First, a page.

My analogy here is cars, particularly taxis. The construction and repair of a car is clearly technical. What about driving skills ? These a higher order skills, but still, these can be outsourced to a taxi driver. Now consider the situation where the executive climbs into a taxi, and the driver asks “where do you want to go?”. Now imagine an incredulous executive saying “how would I know ? I know nothing about cars. don’t bother me with technical detail. This is something that you should be taking care of. And above all, make sure you make me look good”.
Ridiculous as this analogy sounds, it is a good picture of what happens when the sponsor of analytics suffers a catastrophic failure in understanding. In this case, they “make analytics happen”, but aren’t entirely clear why or how.They put the people and software in place, perhaps with some very vague directives, and expect the ill-defined “analytics thing” to happen, whatever that may be. The failure of understating goes beyond not knowing what the “analytics thing” is, to not realizing that that knowing this could perhaps be useful, let alone vital. Most vital knowledge that the sponsor should have is an “unknown unknown”. The only upside in his case is that the sponsor is happy, confident and unperturbed, unaware that anything should be wrong. If you count that as upside.
Another symptom of a failure in understanding is an eagerness to reach for magic solutions and “best practice”, as promised by certain software vendors and consultants. The belief that analytics is IT helps vendor business models that prey on waste and ingnorance. If an executive, unaware of what they really need, is willing to spend millions on “analytics in a box”, that is just fine with the software company. If an executive wants “analytics best practices” put on place by junior process workers, or predictive modelling offshored to Cheapworkerstan, there is always a vendor ready to collect the money. Such a vendor may be quite indifferent to any debacle of error, waste, stagnation and failure that may emerge years later. Even more likely, the vendor is mot concerned that money would have been better spent on good people, that much difficult data plumbing work is in any case unavoidable and not helped by million dollar software and that free software would have been good enough to begin with. The understanding gap is certainly helped by an incentive gap when it comes to spending money on all the wrong things.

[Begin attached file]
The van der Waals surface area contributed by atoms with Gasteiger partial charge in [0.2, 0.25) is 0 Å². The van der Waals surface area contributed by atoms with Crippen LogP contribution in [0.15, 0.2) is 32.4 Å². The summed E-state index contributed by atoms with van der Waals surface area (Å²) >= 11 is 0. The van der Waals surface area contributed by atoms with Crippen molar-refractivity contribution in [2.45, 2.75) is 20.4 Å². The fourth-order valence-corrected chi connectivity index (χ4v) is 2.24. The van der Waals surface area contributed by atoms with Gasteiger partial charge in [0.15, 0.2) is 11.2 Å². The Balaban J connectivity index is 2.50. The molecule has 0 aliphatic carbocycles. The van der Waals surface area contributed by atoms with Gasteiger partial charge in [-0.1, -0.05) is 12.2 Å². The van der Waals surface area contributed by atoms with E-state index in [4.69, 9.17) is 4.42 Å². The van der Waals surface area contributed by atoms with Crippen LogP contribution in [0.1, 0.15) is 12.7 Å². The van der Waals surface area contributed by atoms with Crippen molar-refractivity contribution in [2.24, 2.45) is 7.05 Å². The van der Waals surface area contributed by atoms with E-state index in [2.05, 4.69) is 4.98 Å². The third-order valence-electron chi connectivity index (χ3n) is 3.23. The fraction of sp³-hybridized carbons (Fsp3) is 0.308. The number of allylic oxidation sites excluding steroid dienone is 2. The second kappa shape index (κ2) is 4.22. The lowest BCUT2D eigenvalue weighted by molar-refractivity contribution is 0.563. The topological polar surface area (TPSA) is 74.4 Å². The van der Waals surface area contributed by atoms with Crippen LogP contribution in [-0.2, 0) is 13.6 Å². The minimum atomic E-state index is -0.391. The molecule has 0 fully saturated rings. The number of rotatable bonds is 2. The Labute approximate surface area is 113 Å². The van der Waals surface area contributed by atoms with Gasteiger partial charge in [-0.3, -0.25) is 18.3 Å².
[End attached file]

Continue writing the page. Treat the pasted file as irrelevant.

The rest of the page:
Extending the taxi analogy, failure in understanding often reaches reflexively for “best practice”. Not many people catch taxis asking to be taken to a “best practice” destination. Doing this with analytics is usually just as inappropriate and downright surreal, although it happens much more commonly. It helps that taxi drivers don’t usually encourage this kind of behaviour. Consultants and vendors however are often less shy.
The remaining issue to consider is the opposite failure mode. This is the situation where understanding is present, while incentive and empowerment are not. What happens if the sponsor has a very good idea of how to make analytics work, but no real interest in doing so, and no real mandate even if they did ?